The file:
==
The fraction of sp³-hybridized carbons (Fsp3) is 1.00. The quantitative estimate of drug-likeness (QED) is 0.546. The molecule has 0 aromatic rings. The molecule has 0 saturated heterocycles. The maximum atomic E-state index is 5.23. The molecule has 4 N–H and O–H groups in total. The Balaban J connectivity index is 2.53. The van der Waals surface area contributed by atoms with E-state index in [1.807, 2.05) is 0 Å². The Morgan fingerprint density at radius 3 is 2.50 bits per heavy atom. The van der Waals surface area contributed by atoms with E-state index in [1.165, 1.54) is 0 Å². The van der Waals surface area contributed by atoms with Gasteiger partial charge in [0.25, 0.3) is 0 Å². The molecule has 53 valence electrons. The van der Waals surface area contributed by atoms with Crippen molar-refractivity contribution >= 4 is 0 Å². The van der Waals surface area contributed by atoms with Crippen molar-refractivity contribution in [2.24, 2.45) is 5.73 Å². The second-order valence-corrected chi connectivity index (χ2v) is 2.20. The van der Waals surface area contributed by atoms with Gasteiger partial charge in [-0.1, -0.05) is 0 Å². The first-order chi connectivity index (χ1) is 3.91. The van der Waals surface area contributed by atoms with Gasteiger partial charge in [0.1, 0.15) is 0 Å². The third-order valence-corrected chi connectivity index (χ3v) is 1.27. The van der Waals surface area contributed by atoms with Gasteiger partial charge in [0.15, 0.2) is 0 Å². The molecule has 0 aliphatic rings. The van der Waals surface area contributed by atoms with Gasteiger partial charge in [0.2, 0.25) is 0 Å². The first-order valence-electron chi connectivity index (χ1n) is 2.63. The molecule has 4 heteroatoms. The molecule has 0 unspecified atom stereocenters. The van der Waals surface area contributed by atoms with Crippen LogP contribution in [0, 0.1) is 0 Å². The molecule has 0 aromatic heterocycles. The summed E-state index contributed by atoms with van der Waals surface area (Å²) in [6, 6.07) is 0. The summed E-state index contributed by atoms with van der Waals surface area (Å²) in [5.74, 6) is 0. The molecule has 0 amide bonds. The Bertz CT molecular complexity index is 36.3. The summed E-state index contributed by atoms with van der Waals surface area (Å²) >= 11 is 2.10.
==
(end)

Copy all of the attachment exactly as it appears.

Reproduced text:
The fraction of sp³-hybridized carbons (Fsp3) is 1.00. The quantitative estimate of drug-likeness (QED) is 0.546. The molecule has 0 aromatic rings. The molecule has 0 saturated heterocycles. The maximum atomic E-state index is 5.23. The molecule has 4 N–H and O–H groups in total. The Balaban J connectivity index is 2.53. The van der Waals surface area contributed by atoms with E-state index in [1.807, 2.05) is 0 Å². The Morgan fingerprint density at radius 3 is 2.50 bits per heavy atom. The van der Waals surface area contributed by atoms with E-state index in [1.165, 1.54) is 0 Å². The van der Waals surface area contributed by atoms with Gasteiger partial charge in [0.25, 0.3) is 0 Å². The molecule has 53 valence electrons. The van der Waals surface area contributed by atoms with Crippen molar-refractivity contribution >= 4 is 0 Å². The van der Waals surface area contributed by atoms with Crippen molar-refractivity contribution in [2.24, 2.45) is 5.73 Å². The second-order valence-corrected chi connectivity index (χ2v) is 2.20. The van der Waals surface area contributed by atoms with Gasteiger partial charge in [-0.1, -0.05) is 0 Å². The first-order chi connectivity index (χ1) is 3.91. The van der Waals surface area contributed by atoms with Gasteiger partial charge in [0.1, 0.15) is 0 Å². The third-order valence-corrected chi connectivity index (χ3v) is 1.27. The van der Waals surface area contributed by atoms with Gasteiger partial charge in [0.15, 0.2) is 0 Å². The molecule has 0 aliphatic rings. The van der Waals surface area contributed by atoms with Gasteiger partial charge in [0.2, 0.25) is 0 Å². The first-order valence-electron chi connectivity index (χ1n) is 2.63. The molecule has 4 heteroatoms. The molecule has 0 unspecified atom stereocenters. The van der Waals surface area contributed by atoms with Crippen LogP contribution in [0, 0.1) is 0 Å². The molecule has 0 aromatic heterocycles. The summed E-state index contributed by atoms with van der Waals surface area (Å²) in [6, 6.07) is 0. The summed E-state index contributed by atoms with van der Waals surface area (Å²) in [5.74, 6) is 0. The molecule has 0 amide bonds. The Bertz CT molecular complexity index is 36.3. The summed E-state index contributed by atoms with van der Waals surface area (Å²) >= 11 is 2.10.